It has been a summer to remember, full of heat and next to no rainfall. It is very much starting to feel like it’s almost over and I am nearing the end of another contract job. I was lucky enough to land an amazing position this summer trail mapping in the Kananaskis network with a Calgary based company, ISL Engineering. The company was able to secure a contract with Parks Canada in order to map the 1500km+ trail system in the Kananaskis region. Within the contract, the safety plan outlined that all surveyors would travel with a partner through the backcountry in case of an emergency. This position was advertised as a “Safety Rider”, and through a friend I was offered the position. Any plans Marisa and I had initially thought about for the summer changed, and we made the decision to move to Calgary in order for me to pursue this dream job while Marisa looked for something similar to do (which she found coaching mountain biking).
In my job description it said there would be surveying with bikes. I learned much earlier into the position our contract from Parks came with permits allowing us to ride our bikes on trails not sanctioned for mountain biking. Coming off a travelling high in New Zealand where Marisa and I rode as many backcountry bike trails as we could find, this job was a dream come true! The hike-a-bike first legal descents I have been privileged to ride this summer has only sparked me to pursue the world of mountain biking and outdoor sports even more!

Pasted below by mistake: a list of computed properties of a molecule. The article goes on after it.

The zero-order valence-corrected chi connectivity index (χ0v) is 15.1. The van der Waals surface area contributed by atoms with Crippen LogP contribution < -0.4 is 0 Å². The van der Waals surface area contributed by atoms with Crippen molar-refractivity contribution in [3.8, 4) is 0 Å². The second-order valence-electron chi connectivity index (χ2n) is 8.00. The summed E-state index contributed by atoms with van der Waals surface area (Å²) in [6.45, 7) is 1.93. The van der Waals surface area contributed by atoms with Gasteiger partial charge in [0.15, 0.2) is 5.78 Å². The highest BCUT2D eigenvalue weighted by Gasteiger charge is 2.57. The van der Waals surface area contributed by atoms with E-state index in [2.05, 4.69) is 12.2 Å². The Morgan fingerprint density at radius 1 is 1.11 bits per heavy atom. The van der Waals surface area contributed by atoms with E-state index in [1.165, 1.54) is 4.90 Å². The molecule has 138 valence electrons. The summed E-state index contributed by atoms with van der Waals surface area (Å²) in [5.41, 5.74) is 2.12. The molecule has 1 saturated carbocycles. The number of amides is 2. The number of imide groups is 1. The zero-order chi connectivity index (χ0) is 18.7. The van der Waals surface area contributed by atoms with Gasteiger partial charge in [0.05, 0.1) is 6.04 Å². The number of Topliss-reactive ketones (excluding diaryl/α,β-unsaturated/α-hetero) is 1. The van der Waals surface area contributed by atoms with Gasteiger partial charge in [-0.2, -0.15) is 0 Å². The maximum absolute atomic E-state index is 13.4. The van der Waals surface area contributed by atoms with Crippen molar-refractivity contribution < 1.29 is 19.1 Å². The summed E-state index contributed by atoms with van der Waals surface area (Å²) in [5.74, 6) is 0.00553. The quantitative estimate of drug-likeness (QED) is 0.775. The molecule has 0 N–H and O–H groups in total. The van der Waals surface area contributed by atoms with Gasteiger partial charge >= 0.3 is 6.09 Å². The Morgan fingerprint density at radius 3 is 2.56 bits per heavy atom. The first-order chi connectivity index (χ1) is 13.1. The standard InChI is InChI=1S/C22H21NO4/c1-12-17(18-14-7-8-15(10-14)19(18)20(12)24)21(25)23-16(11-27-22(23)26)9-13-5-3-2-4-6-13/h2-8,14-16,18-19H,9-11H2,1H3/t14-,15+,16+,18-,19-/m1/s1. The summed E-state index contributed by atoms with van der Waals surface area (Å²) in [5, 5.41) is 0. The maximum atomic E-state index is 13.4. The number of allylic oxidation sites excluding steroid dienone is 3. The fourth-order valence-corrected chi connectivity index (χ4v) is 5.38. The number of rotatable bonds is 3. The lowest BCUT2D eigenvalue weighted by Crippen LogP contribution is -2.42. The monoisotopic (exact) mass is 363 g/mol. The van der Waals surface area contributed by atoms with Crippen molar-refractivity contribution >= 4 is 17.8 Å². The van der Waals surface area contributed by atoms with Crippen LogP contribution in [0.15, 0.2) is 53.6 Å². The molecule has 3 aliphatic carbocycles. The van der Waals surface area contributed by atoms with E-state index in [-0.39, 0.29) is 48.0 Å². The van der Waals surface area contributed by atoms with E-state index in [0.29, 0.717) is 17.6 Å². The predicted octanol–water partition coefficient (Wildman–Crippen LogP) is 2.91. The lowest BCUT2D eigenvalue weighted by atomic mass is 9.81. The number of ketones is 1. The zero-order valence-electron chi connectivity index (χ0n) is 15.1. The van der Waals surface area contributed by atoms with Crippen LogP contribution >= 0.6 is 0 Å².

A talk with a professional ski guide I met at the same split-board camp where Marisa and I met said some inspiration words he may or may not remember, but I play it back in my mind every time I’m contemplating whether to just go back and get an engineering job again and stop chasing the “fun jobs'”. “Just Keep Doing It”, he told me. I was referring to how he became a ski guide and what one has to do to get there, but it also applies to anything that one must work for and can’t be given to overnight.
I wouldn’t say it’s been exceptionally hard to find jobs in the outdoor industry, but as I move forward I would like to find some jobs that carry more respect in the industry like patrolling or guiding.
With this I will continue to pursue outdoor related jobs until it no longer makes sense to do so. I have no idea where I will end up next, but being flexible is one thing that makes this lifestyle a lot more manageable at least when you’re getting started. I’m now signing off to continue sending emails and resumes with hopes of locking down some work for the up-coming winter season.
Posted by Mitch